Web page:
Learn how Medtronic works with cardiologists to expand access to lifesaving technology.

Nearly three decades ago, Dr. Luis Molina, a cardiologist at Hospital General de Mexico in Mexico City, identified a problem among his patients. In a region where approximately 20 percent of adult deaths are caused by cardiovascular disease1 and 50 million people live below the poverty line, heart patients who were in need of pacing therapy couldn’t get it.

“In the case of pacemakers, the government does not provide them, so patients have to buy the devices,” Molina explains. “The problem is that these patients don’t have the money.”

That’s when an effort between Molina and Medtronic — to expand underserved patients’ access to healthcare  — began. Through a Medtronic program, the company donates pacemakers to Dr. Molina for patients who would otherwise never have access to the critical technology.

The program quickly grew.

“First it was 24 pacemakers. Then 48. And now, we are at 150 pacemakers per year,” Molina said.

To date, more than 3,000 patients have received donated devices. And as an added benefit of the program, more than 550 physicians have been trained using donated devices.

“The partnership with Medtronic has enabled us to continue to serve patients year after year instead of just a one-time gift or product donation,” Molina says of the program.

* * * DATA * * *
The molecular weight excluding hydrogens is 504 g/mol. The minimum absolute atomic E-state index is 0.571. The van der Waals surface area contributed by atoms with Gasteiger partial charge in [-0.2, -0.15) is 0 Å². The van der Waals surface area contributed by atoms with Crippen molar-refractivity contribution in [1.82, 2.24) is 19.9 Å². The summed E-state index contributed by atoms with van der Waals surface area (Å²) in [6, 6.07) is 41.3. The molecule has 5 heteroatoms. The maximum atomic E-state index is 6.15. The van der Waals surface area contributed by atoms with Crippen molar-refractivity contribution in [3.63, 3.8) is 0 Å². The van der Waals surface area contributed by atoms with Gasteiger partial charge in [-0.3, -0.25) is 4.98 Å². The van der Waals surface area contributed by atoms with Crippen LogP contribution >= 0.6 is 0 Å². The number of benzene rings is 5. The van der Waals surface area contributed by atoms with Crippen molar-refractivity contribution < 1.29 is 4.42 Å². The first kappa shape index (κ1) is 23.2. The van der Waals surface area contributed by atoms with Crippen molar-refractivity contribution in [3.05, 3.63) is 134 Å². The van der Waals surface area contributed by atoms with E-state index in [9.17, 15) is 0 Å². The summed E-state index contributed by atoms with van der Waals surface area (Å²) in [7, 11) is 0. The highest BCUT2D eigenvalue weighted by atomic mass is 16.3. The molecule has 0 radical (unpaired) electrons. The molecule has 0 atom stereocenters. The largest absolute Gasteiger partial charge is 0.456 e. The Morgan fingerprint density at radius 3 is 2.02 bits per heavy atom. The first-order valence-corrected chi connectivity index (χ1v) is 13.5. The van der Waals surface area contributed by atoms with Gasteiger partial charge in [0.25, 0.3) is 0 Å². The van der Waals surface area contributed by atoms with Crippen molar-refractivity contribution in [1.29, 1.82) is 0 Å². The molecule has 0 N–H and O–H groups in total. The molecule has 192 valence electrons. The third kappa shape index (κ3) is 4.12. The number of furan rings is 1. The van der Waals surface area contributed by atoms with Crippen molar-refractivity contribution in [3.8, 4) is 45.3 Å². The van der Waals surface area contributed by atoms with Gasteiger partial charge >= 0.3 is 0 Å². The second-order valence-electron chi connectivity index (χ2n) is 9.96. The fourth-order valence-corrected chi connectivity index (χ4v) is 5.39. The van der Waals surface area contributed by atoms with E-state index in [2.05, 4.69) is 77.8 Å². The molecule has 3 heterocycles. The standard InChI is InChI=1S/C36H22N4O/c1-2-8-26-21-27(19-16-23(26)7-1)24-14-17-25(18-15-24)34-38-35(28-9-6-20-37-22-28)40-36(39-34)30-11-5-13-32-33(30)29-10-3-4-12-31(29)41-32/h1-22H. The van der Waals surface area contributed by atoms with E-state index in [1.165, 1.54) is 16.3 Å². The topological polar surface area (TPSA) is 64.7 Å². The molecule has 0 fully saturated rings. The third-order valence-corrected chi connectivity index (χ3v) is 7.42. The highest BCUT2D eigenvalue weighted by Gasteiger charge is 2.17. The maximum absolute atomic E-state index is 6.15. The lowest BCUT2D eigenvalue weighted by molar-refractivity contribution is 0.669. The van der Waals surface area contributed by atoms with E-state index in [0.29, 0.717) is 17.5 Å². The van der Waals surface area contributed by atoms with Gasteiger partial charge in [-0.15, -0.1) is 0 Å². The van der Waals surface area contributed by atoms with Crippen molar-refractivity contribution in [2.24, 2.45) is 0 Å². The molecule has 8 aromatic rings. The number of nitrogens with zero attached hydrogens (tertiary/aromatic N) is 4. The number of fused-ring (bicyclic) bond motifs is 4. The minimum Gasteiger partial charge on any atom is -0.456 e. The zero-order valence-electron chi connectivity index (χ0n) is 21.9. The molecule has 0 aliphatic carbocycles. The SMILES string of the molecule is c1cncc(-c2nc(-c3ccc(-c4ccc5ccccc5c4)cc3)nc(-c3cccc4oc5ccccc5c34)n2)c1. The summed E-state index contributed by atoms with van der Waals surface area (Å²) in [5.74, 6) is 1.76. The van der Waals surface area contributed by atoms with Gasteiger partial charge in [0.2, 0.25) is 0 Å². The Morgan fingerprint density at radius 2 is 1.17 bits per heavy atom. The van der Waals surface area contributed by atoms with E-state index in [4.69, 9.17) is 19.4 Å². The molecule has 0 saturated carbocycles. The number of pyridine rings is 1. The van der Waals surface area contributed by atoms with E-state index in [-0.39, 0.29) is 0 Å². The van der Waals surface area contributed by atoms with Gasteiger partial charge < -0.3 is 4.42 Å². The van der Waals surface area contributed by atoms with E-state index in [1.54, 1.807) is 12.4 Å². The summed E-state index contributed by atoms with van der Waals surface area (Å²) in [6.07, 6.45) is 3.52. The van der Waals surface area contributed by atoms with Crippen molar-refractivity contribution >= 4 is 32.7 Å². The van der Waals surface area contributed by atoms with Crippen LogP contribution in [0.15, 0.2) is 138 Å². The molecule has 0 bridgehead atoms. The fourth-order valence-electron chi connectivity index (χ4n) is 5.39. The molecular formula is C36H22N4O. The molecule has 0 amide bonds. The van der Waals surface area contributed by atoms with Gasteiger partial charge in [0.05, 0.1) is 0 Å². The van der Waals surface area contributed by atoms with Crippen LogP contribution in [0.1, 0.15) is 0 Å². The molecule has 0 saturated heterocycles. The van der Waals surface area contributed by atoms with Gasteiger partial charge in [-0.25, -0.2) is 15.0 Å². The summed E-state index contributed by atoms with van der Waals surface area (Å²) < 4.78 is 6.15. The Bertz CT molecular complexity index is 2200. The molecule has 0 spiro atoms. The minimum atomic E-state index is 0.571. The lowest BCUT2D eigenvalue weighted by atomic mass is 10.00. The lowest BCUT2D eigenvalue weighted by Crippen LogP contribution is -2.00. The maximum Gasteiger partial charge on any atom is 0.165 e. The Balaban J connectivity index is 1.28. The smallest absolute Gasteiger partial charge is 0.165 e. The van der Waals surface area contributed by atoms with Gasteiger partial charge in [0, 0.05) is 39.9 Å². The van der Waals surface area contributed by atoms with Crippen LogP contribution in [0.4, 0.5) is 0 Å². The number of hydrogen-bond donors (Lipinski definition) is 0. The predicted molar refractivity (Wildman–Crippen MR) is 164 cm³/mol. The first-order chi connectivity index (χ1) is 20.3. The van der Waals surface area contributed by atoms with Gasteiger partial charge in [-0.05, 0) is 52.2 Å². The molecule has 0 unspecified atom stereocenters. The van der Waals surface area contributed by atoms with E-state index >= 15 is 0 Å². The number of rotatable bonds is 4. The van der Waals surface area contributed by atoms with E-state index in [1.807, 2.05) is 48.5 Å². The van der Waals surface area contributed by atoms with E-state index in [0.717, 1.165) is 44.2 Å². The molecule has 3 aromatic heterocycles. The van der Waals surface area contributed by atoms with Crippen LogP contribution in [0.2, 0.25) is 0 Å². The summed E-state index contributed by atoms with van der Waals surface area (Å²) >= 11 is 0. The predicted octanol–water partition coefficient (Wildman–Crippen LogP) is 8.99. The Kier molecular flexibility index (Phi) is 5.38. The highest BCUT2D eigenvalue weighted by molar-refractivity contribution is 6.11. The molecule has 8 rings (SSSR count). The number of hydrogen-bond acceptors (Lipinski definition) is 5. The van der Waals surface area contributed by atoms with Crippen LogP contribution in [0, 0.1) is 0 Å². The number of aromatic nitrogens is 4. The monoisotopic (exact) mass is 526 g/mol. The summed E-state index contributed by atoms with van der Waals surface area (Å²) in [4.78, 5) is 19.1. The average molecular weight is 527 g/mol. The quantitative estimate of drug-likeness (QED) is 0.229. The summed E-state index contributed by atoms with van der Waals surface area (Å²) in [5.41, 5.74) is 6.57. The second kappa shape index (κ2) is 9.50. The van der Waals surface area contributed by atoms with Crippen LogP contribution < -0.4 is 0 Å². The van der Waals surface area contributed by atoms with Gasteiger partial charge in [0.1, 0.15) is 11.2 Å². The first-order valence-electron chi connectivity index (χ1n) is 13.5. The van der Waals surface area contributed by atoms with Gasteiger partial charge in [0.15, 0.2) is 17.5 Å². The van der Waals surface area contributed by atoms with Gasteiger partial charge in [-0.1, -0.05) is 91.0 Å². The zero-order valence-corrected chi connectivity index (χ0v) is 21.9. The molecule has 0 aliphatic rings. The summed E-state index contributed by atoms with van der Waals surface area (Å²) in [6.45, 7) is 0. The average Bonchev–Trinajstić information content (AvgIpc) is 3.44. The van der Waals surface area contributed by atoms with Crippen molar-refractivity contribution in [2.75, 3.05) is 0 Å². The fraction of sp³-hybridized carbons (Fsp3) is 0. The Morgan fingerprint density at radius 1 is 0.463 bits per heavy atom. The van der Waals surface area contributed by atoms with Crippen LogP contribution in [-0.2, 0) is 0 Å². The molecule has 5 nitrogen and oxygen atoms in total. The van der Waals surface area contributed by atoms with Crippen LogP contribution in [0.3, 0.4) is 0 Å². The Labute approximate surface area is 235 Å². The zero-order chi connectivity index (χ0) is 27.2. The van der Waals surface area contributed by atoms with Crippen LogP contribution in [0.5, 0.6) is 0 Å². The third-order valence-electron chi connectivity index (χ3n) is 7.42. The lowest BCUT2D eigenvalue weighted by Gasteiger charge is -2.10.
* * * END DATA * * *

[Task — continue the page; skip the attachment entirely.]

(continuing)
“It’s very touching to be there and to see people getting access to technologies they would not otherwise be able to get any other way,” says Fernando Oliveros Arreaga, vice president for Northern Latin America Medtronic.

Dr. Luis Molina seated at a desk, looking at camera

Like Oliveros’ team in Mexico City, Medtronic employees around the world — driven by the company’s Mission to contribute to human welfare — collaborate with clinicians and health system leaders to strengthen community health efforts and expand access to lifesaving therapies. In fiscal year 2019, Medtronic contributed more than $9 million in product donations globally. A percentage of product donations are used to further medical education and training efforts, like the one Molina is leading, to teach other physicians how to perform the procedure so they can bring these new skills to their patients.

“Underserved patients — patients who are poor  — cannot always afford the best of medicine,” says Molina. “But they can afford the best of our effort.”